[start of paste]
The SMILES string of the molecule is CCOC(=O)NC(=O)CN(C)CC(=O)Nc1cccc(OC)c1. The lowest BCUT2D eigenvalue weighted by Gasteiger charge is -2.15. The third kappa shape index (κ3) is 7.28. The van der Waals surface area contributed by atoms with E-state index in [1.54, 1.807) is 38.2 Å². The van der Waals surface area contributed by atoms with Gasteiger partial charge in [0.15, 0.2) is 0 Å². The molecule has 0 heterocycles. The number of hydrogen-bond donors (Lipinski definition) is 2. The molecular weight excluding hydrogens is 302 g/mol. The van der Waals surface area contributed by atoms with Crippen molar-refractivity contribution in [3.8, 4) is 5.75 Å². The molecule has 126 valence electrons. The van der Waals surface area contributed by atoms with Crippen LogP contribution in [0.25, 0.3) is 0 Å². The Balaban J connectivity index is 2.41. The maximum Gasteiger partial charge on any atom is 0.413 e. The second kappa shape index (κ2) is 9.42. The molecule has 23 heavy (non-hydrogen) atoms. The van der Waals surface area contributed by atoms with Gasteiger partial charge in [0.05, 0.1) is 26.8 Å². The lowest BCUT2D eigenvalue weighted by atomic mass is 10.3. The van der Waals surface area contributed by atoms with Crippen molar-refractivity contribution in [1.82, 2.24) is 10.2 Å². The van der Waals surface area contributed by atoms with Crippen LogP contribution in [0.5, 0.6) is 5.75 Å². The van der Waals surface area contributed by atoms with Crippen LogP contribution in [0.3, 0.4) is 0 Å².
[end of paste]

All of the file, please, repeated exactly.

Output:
The SMILES string of the molecule is CCOC(=O)NC(=O)CN(C)CC(=O)Nc1cccc(OC)c1. The lowest BCUT2D eigenvalue weighted by Gasteiger charge is -2.15. The third kappa shape index (κ3) is 7.28. The van der Waals surface area contributed by atoms with E-state index in [1.54, 1.807) is 38.2 Å². The van der Waals surface area contributed by atoms with Gasteiger partial charge in [0.15, 0.2) is 0 Å². The molecule has 0 heterocycles. The number of hydrogen-bond donors (Lipinski definition) is 2. The molecular weight excluding hydrogens is 302 g/mol. The van der Waals surface area contributed by atoms with Crippen molar-refractivity contribution in [3.8, 4) is 5.75 Å². The molecule has 126 valence electrons. The van der Waals surface area contributed by atoms with Crippen LogP contribution in [0.25, 0.3) is 0 Å². The Balaban J connectivity index is 2.41. The maximum Gasteiger partial charge on any atom is 0.413 e. The second kappa shape index (κ2) is 9.42. The molecule has 23 heavy (non-hydrogen) atoms. The van der Waals surface area contributed by atoms with Gasteiger partial charge in [0.05, 0.1) is 26.8 Å². The lowest BCUT2D eigenvalue weighted by atomic mass is 10.3. The van der Waals surface area contributed by atoms with Crippen molar-refractivity contribution in [1.82, 2.24) is 10.2 Å². The van der Waals surface area contributed by atoms with Crippen LogP contribution in [0.5, 0.6) is 5.75 Å². The van der Waals surface area contributed by atoms with Crippen LogP contribution in [0.3, 0.4) is 0 Å².